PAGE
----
This week marks the mid-point of South-by-Southwest (SXSW) in Austin, an event that started as a wide-ranging independent music festival but has since spawned a film festival and an interactive conference for thousands of Internet visionaries, entrepreneurs, marketers and web journalists. I had the good fortune to experience the both the beginning of the conference and something else Austin is known for: food trucks.
Unlike in D.C., where food trucks are mobile and tweet their new locations daily, Austin food trailers are for the most part stationary. In four days, I tasted the wares of 10 food trucks, most of which were delicious, ranked here in order of excellence.
#1: Pueblo Viejo, E. 6th St. and San Marcos
I had never heard of breakfast tacos before, much less eaten them, and I got a good tip that this was a place to visit.
What I ordered: Three breakfast tacos: two with chorizo, eggs, cheese, potato and avocado; the other with spinach, mushrooms, eggs and cheese. Coffee. Cost: $10 total Pros: Made to order, friendly service, nice big chunks of chorizo, exceptionally flavorful. Coffee was full-bodied and smooth. Cons: I could have gone with just two tacos, but the whole cheap food thing took me a while to get used to. Caveat: As the first breakfast tacos I’ve ever had, there is a certain amount of first-time bias here.
#2: East Side King, E. 6th St.
As with most of these giant conferences, there are always companies plying you with free food to sell you their services. One company brought in an Austin food truck vendor for lunch. My quick research indicated that East Side King had some of the best, and most refined, food truck food.
What I ordered: Thai chicken karaage (deep-fried chicken thigh with sweet & spicy sauce, fresh basil, cilantro, mint, onion, and jalapeño) Cost: Free! (But usually $8) Pros: Sublime food. Never has fried chicken tasted so light. The mint gave it a Vietnamese flavor that I wasn’t expecting. If I weren’t chatting with new friends made while waiting, I’d have scarfed it down in seconds. Cons: Since it was free, I got only one bun. A filling meal would have to be two to three items. Caveat: I didn’t get to try the pork belly bun, which looked amazing. If I had eaten both, this could have taken the #1 slot.
#3: Lucky J’s, E. 6th St. and Waller
I love chicken and waffles. As ignorant as I was about breakfast tacos, I am a snob when it comes to this soul food dish. Having read about Lucky J’s months ago, I planned my virginal Austin food truck experience around visiting them. I happened to go during a street band music festival (Honk TX). While eating, I danced with a Second Line band from New Orleans. The music and the food made for a memorable evening.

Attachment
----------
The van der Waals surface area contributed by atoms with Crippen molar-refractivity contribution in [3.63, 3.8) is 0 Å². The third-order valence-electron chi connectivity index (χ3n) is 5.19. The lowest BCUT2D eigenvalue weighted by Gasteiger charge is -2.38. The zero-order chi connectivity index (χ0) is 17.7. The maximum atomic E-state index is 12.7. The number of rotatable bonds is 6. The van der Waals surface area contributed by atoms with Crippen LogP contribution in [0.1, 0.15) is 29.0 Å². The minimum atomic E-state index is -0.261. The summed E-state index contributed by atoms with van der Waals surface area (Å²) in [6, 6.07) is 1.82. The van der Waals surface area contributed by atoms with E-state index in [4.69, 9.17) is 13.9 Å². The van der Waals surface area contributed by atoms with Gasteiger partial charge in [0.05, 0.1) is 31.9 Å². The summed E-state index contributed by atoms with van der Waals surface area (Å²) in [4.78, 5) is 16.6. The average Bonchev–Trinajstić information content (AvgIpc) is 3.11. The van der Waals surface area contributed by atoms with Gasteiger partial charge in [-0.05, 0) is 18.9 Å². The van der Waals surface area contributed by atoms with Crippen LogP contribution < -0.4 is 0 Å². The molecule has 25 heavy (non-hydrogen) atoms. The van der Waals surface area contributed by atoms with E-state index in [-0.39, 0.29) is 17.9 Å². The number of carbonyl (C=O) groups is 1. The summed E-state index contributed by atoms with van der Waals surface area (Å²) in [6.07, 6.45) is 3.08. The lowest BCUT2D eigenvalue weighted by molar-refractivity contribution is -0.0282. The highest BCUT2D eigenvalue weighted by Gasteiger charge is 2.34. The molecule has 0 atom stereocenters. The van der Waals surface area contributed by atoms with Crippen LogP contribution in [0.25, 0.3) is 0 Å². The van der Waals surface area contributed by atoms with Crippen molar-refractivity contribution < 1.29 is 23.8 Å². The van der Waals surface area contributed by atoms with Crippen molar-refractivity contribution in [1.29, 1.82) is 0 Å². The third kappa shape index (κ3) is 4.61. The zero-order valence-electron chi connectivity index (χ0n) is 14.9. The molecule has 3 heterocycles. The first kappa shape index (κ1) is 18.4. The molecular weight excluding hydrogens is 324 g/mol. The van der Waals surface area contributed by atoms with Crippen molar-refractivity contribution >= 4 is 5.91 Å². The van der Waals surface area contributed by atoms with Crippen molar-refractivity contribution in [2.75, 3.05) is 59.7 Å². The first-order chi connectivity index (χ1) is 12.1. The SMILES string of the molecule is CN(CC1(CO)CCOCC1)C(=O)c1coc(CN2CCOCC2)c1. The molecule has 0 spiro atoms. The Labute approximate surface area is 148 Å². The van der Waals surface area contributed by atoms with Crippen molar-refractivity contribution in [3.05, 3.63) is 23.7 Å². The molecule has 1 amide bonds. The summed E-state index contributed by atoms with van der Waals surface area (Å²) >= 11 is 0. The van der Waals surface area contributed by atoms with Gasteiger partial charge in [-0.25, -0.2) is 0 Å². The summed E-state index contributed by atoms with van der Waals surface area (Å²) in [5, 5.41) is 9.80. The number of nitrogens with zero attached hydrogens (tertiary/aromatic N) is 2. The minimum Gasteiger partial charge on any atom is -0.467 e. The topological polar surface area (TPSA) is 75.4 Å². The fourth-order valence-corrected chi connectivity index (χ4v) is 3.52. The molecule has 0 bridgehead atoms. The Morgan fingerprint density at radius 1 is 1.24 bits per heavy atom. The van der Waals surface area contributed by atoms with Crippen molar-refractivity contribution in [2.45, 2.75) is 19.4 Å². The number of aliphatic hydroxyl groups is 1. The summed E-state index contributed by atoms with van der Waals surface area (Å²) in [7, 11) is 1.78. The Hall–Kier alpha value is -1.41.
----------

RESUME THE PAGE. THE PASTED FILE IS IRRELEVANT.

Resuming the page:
What I ordered: Chicken and waffles (two pieces, bone-in, two waffles (they are thin, not Belgian). Cost: $9 Pros: The chicken skin was crackled with each bite and the waffle held its own. Not too doughy, and baked to just the right consistency. Cons: Conversely, the chicken was slightly over-cooked and a little dry, but nothing a little maple syrup couldn’t fix. Caveat: I love chicken and waffles, and combine with the street band music playing, I was knock (knock knocking) on heaven’s door.
#4: Kebabalicious, Congress St. between 2nd and 3rd
As the final food truck I ate at while in Austin, Kababalicious had to wow me to get this high.
What I ordered: Beef/lamb shwarma. Bottle of Mexican Coke. Cost: $8.75 Pros: The combination of the two meats worked well and were sliced to the perfect thickness. The vegetables and sauces made for a moist sandwich. Toasting the pitas? Nice touch. Also, Mexican Coke! Cons: Maybe it was the nine other food truck meals in my stomach, but I could barely finish the regular shwarma. I ordered it with feta cheese, but there wasn’t any on my wrap. They were out of the chicken. Caveat: Food truck and conference fatigue had set in. I was ready to go home.
#5: Old School Bus, E. 6th St. and Waller
These guys, operating out of an old yellow bus, are usually parked next to Lucky J’s over in East Austin, but a software company brought a handful of food trucks to a parking lot near the convention center. The lines were long, but I was with an old friend so it all worked out.
What I ordered: The steak burger and a Coke Cost: $7 Pros: This savory burger was impressively seasoned. The service was friendly and the truck itself just looked cool. Cons: Even though I was told their BBQ was great, the burger was the only item in stock at the time. Somehow I made my first trip to Texas and didn’t have any barbeque beef—what a failure! Caveat: The fast service was also probably due to the fact that this was a giant food fair with high-volume turnover.